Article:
Treb HW Winegar and Dr. Christopher Lund, Comparative Literature
The study of bilingual quotations, made possible by this grant, has led me into a number of fascinating, related sidetracks which have been very little studied, especially since the waning of the French school of literature compareè. I have taken the time to study some of these sidetracks since they are relevant to the phenomenon I proposed to study. Others I have been able only to marvel at and reserve for future study.
In studying Spanish quotations in Portuguese poems the whole issue of Portuguese bilingualism surfaced. This led me on a foray through the first Portuguese grammars and treatises defending the Portuguese language. The result was a tentative 20 page paper on the subject and an improved understanding of Hispano-Portuguese linguistic and literary relations from the 15th through the 17th centuries. It is always exciting, if somewhat exasperating, when the research of one topic opens up a whole new range of other unstudied topics.
I was greatly aided in the study of the bilingual quotation by Spanish critics like Fernando de Herrera and Juan de la Cueva who attacked its use in their own day. They provided fodder for the critical cannon of the erudite Manuel de Faria e Sousa. In his commentary on Luis de Camões lyrical works, Faria e Sousa uses one of Camões sonnets in which the last line is a verse from the Spanish poet, Juan Boscàn, as an opportune moment to refute Herrera’s criticism of Garcilasso de la Vega, who used as the last line of one of his sonnets, one of Petrarch’s verses. Luckily for this project, Faria e Sousa does not meet Herrera’s criticism with theoretical arguments, but with authoritative ones. He calls Herrera impertinent and lists two pages of similar quotations used by poets throughout history beginning with the Greeks and Romans and including Petrarch, Dante and a whole host of authoritative Spanish and Portuguese poets.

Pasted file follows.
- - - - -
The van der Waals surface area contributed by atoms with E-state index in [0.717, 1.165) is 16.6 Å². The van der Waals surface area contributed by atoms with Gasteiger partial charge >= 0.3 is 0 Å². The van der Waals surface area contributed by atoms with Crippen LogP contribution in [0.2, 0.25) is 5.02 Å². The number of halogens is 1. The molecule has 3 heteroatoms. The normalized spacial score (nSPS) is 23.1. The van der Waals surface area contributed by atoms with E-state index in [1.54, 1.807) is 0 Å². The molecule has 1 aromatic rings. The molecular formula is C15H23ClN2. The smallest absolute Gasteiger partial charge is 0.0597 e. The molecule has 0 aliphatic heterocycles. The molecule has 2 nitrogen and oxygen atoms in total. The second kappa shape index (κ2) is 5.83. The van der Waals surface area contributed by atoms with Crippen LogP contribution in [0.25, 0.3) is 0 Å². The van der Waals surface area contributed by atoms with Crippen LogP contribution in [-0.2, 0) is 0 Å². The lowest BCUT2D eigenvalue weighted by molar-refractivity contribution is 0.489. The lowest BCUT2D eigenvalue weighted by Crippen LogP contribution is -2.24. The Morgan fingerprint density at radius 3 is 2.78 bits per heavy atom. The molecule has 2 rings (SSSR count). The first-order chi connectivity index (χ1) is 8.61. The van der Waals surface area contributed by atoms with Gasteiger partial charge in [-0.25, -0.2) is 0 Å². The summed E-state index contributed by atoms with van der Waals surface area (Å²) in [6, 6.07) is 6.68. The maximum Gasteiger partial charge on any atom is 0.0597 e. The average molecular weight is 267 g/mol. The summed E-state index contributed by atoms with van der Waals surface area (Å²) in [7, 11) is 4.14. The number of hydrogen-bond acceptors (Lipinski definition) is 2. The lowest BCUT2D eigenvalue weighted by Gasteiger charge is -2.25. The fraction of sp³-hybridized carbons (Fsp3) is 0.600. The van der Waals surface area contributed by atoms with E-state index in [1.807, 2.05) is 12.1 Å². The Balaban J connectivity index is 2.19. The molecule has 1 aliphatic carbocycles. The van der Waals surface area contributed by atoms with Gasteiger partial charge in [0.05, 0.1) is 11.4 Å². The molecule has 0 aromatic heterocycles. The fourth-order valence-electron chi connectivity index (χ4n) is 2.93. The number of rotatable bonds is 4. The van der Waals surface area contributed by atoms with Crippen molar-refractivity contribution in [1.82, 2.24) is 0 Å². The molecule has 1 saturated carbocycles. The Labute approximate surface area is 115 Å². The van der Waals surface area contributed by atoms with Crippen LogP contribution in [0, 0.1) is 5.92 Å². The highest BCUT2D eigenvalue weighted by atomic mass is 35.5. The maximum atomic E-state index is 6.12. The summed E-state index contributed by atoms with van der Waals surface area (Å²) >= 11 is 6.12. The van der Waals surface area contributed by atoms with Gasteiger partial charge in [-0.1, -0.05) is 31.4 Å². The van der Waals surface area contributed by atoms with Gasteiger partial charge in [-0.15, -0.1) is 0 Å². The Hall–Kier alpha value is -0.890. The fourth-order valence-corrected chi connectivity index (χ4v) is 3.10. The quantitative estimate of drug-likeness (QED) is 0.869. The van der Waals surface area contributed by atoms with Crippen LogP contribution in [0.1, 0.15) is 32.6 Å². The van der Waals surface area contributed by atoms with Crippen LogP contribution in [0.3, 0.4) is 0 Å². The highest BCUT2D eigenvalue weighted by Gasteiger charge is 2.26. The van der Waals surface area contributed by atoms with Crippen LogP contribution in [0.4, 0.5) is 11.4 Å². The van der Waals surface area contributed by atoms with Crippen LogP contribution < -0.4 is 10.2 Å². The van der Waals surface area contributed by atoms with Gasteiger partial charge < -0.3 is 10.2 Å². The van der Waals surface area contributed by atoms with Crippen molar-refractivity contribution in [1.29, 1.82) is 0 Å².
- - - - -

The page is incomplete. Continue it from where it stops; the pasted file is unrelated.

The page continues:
This list was a giant finding. Though I could find nothing in Faria’s or anyone else’s criticism that addressed why these quotations were employed, I at least had a list of them that I could track down and try to determine for myself why they were used. I had several hypotheses in mind before beginning my search, some of which were confirmed and some refuted. I decided that my method would be to find the poems containing the quotations and the ones from which the quotations were drawn and do close readings of both. I thought that perhaps I could then discover a pattern that would indicate the poetical function of such quotations. This was the longest portion of my research and the most unfruitful. I can understand why Faria e Sousa and nearly all the critics after him avoided the question, contenting themselves with noting quotations and their sources without explaining their usage and remarking only that it is justified by precedent. There seem to be as many different uses of the bilingual quotation as there were poets who employed it. However, I did find some clues that indicate that it was not to be used frivolously by just any poet in any place.